15 When we dedicate ourselves to God through Christ, we express a determination to use our life in doing the divine will as set forth in the Scriptures. In symbol of that dedication, baptismal candidates undergo water immersion, even as Jesus was baptized in the Jordan River to symbolize the presentation of himself to God. (Matthew 3:13) It is noteworthy that Jesus was praying on that very important occasion.—Luke 3:21, 22.

16 Jesus’ baptism was a serious but joyful event. So is present-day Christian baptism. When we see people symbolize their dedication to God, our joy may be expressed by respectful applause and warm commendation. But cheering, whistling, and the like are avoided out of regard for the sacredness of this expression of faith. Our joy is expressed in a dignified manner.

17 Unlike those who sprinkle babies or force Scripturally uninformed masses to be baptized, Jehovah’s Witnesses never coerce anyone into baptism. In fact, they do not baptize those who do not qualify spiritually. Before anyone can become even an unbaptized preacher of the good news, Christian elders make sure that he understands basic Bible teachings, lives in harmony with them, and gives an affirmative response to a question of this kind, “Do you really want to be one of Jehovah’s Witnesses?”

18 With few exceptions, when individuals are having a meaningful share in the Kingdom-preaching work and express a desire to be baptized, Christian elders hold discussions with them to make sure that they are believers who have made a dedication to Jehovah and who meet divine requirements for baptism. (Acts 4:4; 18:8) Personal responses to over 100 questions on Bible teachings help the elders to determine whether those responding meet Scriptural requirements for immersion. Some do not qualify and therefore are not accepted for Christian baptism.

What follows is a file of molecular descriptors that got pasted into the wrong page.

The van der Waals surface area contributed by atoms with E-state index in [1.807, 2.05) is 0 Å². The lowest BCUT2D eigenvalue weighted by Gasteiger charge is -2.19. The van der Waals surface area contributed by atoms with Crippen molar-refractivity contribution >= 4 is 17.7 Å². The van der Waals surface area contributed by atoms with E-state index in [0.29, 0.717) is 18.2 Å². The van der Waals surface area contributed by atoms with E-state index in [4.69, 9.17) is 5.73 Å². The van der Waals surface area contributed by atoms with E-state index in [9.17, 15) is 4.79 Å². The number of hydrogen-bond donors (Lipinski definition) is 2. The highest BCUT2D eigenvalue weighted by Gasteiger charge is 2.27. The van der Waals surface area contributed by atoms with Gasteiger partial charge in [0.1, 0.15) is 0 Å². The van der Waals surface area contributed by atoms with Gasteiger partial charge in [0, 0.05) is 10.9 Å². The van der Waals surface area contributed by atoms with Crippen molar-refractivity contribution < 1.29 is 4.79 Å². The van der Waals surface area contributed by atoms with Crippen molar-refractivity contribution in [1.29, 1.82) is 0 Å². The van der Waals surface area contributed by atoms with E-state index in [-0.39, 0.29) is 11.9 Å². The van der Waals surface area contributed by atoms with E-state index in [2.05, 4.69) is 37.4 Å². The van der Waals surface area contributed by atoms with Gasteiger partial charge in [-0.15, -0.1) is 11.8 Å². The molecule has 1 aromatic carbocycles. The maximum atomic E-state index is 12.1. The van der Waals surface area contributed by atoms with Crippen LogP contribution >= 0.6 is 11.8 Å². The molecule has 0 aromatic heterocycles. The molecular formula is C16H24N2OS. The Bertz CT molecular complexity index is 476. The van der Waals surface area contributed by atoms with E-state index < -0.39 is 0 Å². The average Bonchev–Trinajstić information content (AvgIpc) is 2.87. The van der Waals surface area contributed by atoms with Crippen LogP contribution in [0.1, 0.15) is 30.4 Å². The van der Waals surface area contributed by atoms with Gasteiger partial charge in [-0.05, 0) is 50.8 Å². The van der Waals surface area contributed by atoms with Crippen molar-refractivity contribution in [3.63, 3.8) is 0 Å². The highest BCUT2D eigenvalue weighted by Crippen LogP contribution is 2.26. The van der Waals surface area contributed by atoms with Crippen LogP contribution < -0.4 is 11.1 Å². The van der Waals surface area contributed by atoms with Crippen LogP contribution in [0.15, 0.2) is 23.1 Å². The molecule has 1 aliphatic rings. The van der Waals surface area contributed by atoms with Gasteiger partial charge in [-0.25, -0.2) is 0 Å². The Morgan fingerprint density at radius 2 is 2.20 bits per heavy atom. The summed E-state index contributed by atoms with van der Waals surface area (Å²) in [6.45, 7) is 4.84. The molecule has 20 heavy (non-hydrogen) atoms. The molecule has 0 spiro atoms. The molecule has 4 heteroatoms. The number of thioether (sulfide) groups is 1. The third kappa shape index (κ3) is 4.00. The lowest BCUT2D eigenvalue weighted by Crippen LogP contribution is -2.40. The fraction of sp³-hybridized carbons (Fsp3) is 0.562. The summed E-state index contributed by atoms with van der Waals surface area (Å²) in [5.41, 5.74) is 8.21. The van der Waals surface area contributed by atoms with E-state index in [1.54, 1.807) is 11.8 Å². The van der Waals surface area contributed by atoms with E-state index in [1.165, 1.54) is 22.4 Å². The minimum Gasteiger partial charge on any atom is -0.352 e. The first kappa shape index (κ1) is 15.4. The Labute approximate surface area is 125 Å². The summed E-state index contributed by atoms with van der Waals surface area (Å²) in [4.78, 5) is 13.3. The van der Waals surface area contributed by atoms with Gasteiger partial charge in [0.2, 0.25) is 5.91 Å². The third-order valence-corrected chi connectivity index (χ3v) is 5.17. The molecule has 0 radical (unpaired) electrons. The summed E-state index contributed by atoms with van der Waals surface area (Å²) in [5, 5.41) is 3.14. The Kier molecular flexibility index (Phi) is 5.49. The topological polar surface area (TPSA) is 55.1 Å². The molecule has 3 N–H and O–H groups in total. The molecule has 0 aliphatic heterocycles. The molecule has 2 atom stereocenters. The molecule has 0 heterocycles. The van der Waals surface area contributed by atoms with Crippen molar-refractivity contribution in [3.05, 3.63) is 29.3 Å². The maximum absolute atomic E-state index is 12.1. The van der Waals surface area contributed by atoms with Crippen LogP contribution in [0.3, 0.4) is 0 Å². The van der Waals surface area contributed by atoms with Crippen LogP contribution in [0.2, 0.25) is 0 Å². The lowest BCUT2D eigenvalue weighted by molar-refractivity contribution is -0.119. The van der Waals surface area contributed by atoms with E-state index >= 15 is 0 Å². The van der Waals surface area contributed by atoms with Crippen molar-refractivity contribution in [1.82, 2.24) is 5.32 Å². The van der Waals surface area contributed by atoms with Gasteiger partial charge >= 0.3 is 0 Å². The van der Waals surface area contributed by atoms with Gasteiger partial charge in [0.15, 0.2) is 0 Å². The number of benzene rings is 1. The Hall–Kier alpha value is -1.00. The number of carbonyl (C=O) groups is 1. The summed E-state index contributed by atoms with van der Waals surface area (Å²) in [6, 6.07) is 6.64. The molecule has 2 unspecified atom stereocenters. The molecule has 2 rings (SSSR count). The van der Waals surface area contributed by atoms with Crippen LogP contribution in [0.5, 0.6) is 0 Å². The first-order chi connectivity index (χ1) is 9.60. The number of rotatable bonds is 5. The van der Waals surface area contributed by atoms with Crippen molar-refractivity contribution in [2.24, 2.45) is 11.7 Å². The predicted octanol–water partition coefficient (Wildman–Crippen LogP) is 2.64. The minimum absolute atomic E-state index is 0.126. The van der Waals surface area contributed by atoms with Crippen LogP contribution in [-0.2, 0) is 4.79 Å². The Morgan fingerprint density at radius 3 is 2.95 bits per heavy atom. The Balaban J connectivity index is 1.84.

Is Something Holding You Back?

19 Many coerced participants in mass baptisms may have been told that they would go to heaven at death. But with reference to his footstep followers, Jesus said: “No man can come to me unless the Father, who sent me, draws him.” (John 6:44) Jehovah has drawn to Christ 144,000 who will be Jesus’ joint heirs in the heavenly Kingdom. Forced baptism has never sanctified anyone for that glorious place in God’s arrangement.—Romans 8:14-17; 2 Thessalonians 2:13; Revelation 14:1.

20 Since the mid-1930’s in particular, multitudes hoping to survive “the great tribulation” and live on earth forever have joined the ranks of Jesus’ “other sheep.” (Revelation 7:9, 14; John 10:16) They qualify for baptism because they have conformed their lives to God’s Word and love him with ‘their whole heart, soul, strength, and mind.’ (Luke 10:25-28) Though some people realize that Jehovah’s Witnesses ‘worship God with spirit and truth,’ they have not yet followed Jesus’ example and given public evidence of genuine love and exclusive devotion to Jehovah by getting baptized. (John 4:23, 24; Deuteronomy 4:24; Mark 1:9-11) Earnest and specific prayer regarding this vital step may well provide them with the incentive and courage to conform fully to God’s Word, to make an unreserved dedication to Jehovah God, and to be baptized.

21 Some hold back from dedication and baptism because they are so absorbed in affairs of the world or in the pursuit of wealth that they have little time for spiritual things. (Matthew 13:22; 1 John 2:15-17) How happy they would be if they changed their views and goals! Drawing close to Jehovah would enrich them spiritually, would help to allay anxiety, and would bring them peace and the satisfaction that results from doing the divine will.—Psalm 16:11; 40:8; Proverbs 10:22; Philippians 4:6, 7.